It’s been a year and a half since my life was upended by the pandemic. It may have impacted you a bit earlier or later, but for me, it was the week of March 23, 2020, when everything started to change. Work sent us all home to work as best we could and something as simple as a trip to the grocery store became a cause for anxiety.
The changes continued as I bought a standing desk to make working from home comfortable, went into my office on a weekend to bring home my desktop computer and dual monitors, and more and more businesses shut down or restricted access. I was lucky that I didn’t live alone. I had the company of my husband and our two cats. I know from experience that if I’m alone for an extended period of time it has a negative effect on my mental health. Online communication, voice calls, and even video calls help, but don’t quite fill the need for human interaction. Having someone I could still hug every day was a big deal.
The longer things drag on with concerning infection rates and low vaccination rates, the more I’ve begun to mourn all the time lost with the rest of my family though. The first summer, we took a very careful trip to see my in-laws, stopping as little as possible to limit interactions with strangers. We were being careful, and so were my in-laws, but there was still risk. But it was worth it to see family and have that time spent together. We chose not to travel for the 2020 winter holiday season, so it had been over a year since we’d seen that side of the family.
We recently took another trip to visit my in-laws, and we stopped on the way to see some of our oldest friends. They then came down for a day to spend time with all of us. It reminded me that family can mean many different things and how important it is no matter which way you mean it. Yes, family is your blood relations, and your legal ones, but it’s more than that too. Family are the ones who are always there for you, who support you when you need it, and who you support in turn.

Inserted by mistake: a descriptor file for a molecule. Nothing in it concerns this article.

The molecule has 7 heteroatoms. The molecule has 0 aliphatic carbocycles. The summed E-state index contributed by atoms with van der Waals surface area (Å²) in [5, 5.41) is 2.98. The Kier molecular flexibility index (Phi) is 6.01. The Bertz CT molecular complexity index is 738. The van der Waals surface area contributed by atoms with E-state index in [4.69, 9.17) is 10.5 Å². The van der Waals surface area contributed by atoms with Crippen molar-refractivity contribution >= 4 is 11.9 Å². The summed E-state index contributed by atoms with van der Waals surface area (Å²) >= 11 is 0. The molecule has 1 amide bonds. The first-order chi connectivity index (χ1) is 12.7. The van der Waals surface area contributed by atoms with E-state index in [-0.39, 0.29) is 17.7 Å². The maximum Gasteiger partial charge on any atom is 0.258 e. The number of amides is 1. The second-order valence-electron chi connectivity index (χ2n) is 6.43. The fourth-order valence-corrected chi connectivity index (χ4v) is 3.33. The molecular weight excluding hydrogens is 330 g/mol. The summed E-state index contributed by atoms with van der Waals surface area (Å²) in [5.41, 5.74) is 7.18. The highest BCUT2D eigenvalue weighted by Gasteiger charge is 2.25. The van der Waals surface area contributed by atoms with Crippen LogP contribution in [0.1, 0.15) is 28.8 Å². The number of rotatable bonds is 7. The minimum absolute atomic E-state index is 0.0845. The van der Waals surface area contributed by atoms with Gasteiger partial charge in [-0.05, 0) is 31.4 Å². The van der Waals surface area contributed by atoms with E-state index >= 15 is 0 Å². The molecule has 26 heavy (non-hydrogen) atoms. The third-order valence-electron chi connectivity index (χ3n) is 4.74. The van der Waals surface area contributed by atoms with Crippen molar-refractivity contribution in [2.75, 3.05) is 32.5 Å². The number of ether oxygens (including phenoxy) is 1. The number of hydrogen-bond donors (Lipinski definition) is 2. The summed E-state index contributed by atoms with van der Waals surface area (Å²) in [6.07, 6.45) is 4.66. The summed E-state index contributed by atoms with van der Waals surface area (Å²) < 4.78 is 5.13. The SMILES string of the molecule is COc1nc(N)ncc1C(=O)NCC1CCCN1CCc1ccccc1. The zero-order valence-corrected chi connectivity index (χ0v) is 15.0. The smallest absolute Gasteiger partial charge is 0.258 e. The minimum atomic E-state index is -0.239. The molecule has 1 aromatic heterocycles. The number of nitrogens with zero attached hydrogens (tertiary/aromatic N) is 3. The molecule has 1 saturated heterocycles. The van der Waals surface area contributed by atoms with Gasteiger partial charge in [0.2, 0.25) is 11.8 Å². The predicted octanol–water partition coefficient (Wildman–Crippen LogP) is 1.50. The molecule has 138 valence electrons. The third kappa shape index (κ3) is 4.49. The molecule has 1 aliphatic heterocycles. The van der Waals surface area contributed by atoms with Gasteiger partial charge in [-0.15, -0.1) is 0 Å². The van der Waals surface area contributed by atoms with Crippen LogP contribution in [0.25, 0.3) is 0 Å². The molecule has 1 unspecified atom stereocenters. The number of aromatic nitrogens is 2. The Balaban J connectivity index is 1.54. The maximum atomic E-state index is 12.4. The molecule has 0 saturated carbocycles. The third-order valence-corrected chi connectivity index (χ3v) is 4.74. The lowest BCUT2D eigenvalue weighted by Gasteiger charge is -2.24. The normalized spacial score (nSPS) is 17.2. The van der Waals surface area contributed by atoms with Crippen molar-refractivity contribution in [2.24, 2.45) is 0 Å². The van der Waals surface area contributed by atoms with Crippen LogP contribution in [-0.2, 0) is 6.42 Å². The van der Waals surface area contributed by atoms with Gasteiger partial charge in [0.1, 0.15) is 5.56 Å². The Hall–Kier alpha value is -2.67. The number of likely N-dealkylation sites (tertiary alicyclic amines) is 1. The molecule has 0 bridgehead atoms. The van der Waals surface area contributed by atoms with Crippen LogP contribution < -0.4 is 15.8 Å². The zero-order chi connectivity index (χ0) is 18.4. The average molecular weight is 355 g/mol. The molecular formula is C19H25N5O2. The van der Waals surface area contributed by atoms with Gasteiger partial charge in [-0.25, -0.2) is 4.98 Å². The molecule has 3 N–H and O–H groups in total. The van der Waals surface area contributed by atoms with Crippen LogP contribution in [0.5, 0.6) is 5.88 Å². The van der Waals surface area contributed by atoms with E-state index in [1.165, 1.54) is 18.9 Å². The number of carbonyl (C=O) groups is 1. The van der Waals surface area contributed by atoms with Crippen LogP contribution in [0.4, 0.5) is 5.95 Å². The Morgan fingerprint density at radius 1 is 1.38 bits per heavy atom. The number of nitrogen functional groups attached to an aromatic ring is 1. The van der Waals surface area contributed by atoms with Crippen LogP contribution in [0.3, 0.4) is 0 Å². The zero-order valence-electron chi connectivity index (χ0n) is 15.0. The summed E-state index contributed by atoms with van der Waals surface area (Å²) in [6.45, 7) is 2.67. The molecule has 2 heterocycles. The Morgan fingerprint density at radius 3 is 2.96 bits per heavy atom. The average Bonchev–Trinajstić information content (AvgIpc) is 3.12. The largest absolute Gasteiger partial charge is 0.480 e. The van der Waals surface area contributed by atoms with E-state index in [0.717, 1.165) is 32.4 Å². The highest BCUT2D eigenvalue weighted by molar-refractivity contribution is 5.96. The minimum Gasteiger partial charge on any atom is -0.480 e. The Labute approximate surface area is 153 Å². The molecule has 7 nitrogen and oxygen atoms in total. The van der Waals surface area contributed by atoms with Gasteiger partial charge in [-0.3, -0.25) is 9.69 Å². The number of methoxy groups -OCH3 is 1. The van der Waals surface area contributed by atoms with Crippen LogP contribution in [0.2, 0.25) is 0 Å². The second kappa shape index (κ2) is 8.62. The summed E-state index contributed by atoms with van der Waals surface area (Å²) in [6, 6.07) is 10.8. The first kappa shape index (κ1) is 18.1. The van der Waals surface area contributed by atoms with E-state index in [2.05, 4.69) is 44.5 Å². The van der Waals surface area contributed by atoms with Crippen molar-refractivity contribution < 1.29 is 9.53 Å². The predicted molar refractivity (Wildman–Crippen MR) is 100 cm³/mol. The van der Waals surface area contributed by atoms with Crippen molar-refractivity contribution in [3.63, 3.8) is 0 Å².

Looked at that way, I have multiple families, and I’m grateful for each and every one of them.
I have my blood relatives. My parents and sister are wonderful, and I love them dearly even if we disagree sometimes. The same is true of my grandmothers. I love my niece and I even like her most of the time (she’s nine, so sometimes her brat is showing). Sadly, I don’t see my aunt or uncle much, which was true even before the pandemic stopped most of us traveling, but I know they care and when we are able to gather, I love spending time with them. My family is fairly small until you get out into second and third cousins, and we haven’t see them much over the years, so that covers pretty much everyone I would really consider family among my blood relations.